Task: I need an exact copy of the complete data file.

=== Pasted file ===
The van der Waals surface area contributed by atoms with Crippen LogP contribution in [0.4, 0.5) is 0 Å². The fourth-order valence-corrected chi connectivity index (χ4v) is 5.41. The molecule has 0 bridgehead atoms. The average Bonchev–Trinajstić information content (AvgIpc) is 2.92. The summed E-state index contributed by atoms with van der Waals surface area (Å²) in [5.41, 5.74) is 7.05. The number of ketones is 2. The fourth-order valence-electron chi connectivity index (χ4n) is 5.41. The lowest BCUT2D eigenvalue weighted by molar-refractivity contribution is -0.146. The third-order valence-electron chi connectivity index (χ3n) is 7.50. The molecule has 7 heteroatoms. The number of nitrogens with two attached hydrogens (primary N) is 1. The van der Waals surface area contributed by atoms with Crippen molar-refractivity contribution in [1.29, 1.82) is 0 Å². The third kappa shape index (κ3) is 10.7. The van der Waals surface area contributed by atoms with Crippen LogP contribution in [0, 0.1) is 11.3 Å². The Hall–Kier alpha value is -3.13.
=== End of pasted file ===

The van der Waals surface area contributed by atoms with Crippen LogP contribution in [0.4, 0.5) is 0 Å². The fourth-order valence-corrected chi connectivity index (χ4v) is 5.41. The molecule has 0 bridgehead atoms. The average Bonchev–Trinajstić information content (AvgIpc) is 2.92. The summed E-state index contributed by atoms with van der Waals surface area (Å²) in [5.41, 5.74) is 7.05. The number of ketones is 2. The fourth-order valence-electron chi connectivity index (χ4n) is 5.41. The lowest BCUT2D eigenvalue weighted by molar-refractivity contribution is -0.146. The third-order valence-electron chi connectivity index (χ3n) is 7.50. The molecule has 7 heteroatoms. The number of nitrogens with two attached hydrogens (primary N) is 1. The van der Waals surface area contributed by atoms with Crippen molar-refractivity contribution in [1.29, 1.82) is 0 Å². The third kappa shape index (κ3) is 10.7. The van der Waals surface area contributed by atoms with Crippen LogP contribution in [0, 0.1) is 11.3 Å². The Hall–Kier alpha value is -3.13.